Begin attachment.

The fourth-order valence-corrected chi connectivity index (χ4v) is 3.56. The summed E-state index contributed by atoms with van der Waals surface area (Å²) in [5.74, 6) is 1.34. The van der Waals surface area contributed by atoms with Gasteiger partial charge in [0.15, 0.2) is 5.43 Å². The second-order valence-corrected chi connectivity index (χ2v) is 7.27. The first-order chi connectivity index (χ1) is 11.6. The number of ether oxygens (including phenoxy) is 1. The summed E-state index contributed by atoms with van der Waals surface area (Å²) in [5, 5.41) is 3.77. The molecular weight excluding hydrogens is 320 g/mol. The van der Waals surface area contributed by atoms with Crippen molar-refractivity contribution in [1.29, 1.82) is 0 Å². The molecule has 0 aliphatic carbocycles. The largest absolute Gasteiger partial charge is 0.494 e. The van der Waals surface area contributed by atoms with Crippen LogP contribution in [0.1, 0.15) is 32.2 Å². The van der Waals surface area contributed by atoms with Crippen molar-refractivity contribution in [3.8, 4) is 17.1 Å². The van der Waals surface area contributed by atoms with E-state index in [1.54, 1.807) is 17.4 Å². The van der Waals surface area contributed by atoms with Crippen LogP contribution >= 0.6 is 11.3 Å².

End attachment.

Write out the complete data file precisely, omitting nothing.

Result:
The fourth-order valence-corrected chi connectivity index (χ4v) is 3.56. The summed E-state index contributed by atoms with van der Waals surface area (Å²) in [5.74, 6) is 1.34. The van der Waals surface area contributed by atoms with Gasteiger partial charge in [0.15, 0.2) is 5.43 Å². The second-order valence-corrected chi connectivity index (χ2v) is 7.27. The first-order chi connectivity index (χ1) is 11.6. The number of ether oxygens (including phenoxy) is 1. The summed E-state index contributed by atoms with van der Waals surface area (Å²) in [5, 5.41) is 3.77. The molecular weight excluding hydrogens is 320 g/mol. The van der Waals surface area contributed by atoms with Crippen molar-refractivity contribution in [1.29, 1.82) is 0 Å². The molecule has 0 aliphatic carbocycles. The largest absolute Gasteiger partial charge is 0.494 e. The van der Waals surface area contributed by atoms with Crippen LogP contribution in [0.1, 0.15) is 32.2 Å². The van der Waals surface area contributed by atoms with Crippen molar-refractivity contribution in [3.8, 4) is 17.1 Å². The van der Waals surface area contributed by atoms with E-state index in [1.54, 1.807) is 17.4 Å². The van der Waals surface area contributed by atoms with Crippen LogP contribution >= 0.6 is 11.3 Å².